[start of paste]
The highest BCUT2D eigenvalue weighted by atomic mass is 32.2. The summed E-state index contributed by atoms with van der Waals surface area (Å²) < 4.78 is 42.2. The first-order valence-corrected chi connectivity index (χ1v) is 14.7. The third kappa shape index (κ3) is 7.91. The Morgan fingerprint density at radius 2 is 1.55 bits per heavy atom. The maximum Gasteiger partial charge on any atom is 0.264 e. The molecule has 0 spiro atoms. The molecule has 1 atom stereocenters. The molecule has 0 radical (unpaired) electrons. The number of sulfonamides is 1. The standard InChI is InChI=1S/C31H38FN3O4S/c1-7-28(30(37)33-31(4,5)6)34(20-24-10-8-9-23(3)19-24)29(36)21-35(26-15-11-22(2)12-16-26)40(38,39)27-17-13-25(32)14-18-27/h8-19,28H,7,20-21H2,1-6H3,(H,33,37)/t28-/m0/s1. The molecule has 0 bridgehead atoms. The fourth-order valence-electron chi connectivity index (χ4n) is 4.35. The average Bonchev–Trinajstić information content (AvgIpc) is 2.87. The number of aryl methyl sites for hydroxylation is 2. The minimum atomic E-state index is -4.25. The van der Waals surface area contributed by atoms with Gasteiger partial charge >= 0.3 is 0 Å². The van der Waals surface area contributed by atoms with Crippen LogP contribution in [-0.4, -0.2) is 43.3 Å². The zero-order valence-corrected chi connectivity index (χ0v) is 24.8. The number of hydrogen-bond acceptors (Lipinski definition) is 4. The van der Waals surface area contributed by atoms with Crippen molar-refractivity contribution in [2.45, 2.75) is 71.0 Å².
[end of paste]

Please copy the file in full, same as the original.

The highest BCUT2D eigenvalue weighted by atomic mass is 32.2. The summed E-state index contributed by atoms with van der Waals surface area (Å²) < 4.78 is 42.2. The first-order valence-corrected chi connectivity index (χ1v) is 14.7. The third kappa shape index (κ3) is 7.91. The Morgan fingerprint density at radius 2 is 1.55 bits per heavy atom. The maximum Gasteiger partial charge on any atom is 0.264 e. The molecule has 0 spiro atoms. The molecule has 1 atom stereocenters. The molecule has 0 radical (unpaired) electrons. The number of sulfonamides is 1. The standard InChI is InChI=1S/C31H38FN3O4S/c1-7-28(30(37)33-31(4,5)6)34(20-24-10-8-9-23(3)19-24)29(36)21-35(26-15-11-22(2)12-16-26)40(38,39)27-17-13-25(32)14-18-27/h8-19,28H,7,20-21H2,1-6H3,(H,33,37)/t28-/m0/s1. The molecule has 0 bridgehead atoms. The fourth-order valence-electron chi connectivity index (χ4n) is 4.35. The average Bonchev–Trinajstić information content (AvgIpc) is 2.87. The number of aryl methyl sites for hydroxylation is 2. The minimum atomic E-state index is -4.25. The van der Waals surface area contributed by atoms with Gasteiger partial charge >= 0.3 is 0 Å². The van der Waals surface area contributed by atoms with Crippen LogP contribution in [-0.4, -0.2) is 43.3 Å². The zero-order valence-corrected chi connectivity index (χ0v) is 24.8. The number of hydrogen-bond acceptors (Lipinski definition) is 4. The van der Waals surface area contributed by atoms with Crippen molar-refractivity contribution in [2.45, 2.75) is 71.0 Å².